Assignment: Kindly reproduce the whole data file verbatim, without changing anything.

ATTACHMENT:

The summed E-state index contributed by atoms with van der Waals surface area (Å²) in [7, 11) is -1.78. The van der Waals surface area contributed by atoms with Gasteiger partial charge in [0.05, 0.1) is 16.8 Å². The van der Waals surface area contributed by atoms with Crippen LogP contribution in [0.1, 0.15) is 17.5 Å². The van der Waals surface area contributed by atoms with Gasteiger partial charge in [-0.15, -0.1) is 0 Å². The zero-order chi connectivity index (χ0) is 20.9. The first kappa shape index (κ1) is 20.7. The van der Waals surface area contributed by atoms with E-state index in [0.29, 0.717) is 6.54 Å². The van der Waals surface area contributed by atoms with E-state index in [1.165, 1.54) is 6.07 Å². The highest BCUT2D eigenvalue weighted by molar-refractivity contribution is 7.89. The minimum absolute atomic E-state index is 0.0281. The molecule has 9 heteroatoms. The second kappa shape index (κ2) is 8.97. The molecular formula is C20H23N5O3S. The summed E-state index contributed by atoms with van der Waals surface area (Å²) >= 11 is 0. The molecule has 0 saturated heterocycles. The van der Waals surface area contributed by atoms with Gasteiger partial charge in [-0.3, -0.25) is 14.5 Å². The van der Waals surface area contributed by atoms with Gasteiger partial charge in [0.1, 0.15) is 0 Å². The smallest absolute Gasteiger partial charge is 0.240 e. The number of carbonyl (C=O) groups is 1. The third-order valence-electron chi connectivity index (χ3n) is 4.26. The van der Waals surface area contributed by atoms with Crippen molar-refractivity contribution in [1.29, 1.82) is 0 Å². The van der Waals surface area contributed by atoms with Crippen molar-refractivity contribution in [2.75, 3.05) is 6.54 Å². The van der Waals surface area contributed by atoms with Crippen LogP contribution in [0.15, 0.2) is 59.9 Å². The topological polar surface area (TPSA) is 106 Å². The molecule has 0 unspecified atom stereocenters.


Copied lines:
The summed E-state index contributed by atoms with van der Waals surface area (Å²) in [7, 11) is -1.78. The van der Waals surface area contributed by atoms with Gasteiger partial charge in [0.05, 0.1) is 16.8 Å². The van der Waals surface area contributed by atoms with Crippen LogP contribution in [0.1, 0.15) is 17.5 Å². The van der Waals surface area contributed by atoms with Gasteiger partial charge in [-0.15, -0.1) is 0 Å². The zero-order chi connectivity index (χ0) is 20.9. The first kappa shape index (κ1) is 20.7. The van der Waals surface area contributed by atoms with E-state index in [0.29, 0.717) is 6.54 Å². The van der Waals surface area contributed by atoms with E-state index in [1.165, 1.54) is 6.07 Å². The highest BCUT2D eigenvalue weighted by molar-refractivity contribution is 7.89. The minimum absolute atomic E-state index is 0.0281. The molecule has 9 heteroatoms. The second kappa shape index (κ2) is 8.97. The molecular formula is C20H23N5O3S. The summed E-state index contributed by atoms with van der Waals surface area (Å²) >= 11 is 0. The molecule has 0 saturated heterocycles. The van der Waals surface area contributed by atoms with Gasteiger partial charge in [-0.3, -0.25) is 14.5 Å². The van der Waals surface area contributed by atoms with Gasteiger partial charge in [0.1, 0.15) is 0 Å². The smallest absolute Gasteiger partial charge is 0.240 e. The number of carbonyl (C=O) groups is 1. The third-order valence-electron chi connectivity index (χ3n) is 4.26. The van der Waals surface area contributed by atoms with Crippen molar-refractivity contribution in [1.29, 1.82) is 0 Å². The van der Waals surface area contributed by atoms with Crippen molar-refractivity contribution in [2.75, 3.05) is 6.54 Å². The van der Waals surface area contributed by atoms with Crippen LogP contribution in [0.15, 0.2) is 59.9 Å². The topological polar surface area (TPSA) is 106 Å². The molecule has 0 unspecified atom stereocenters.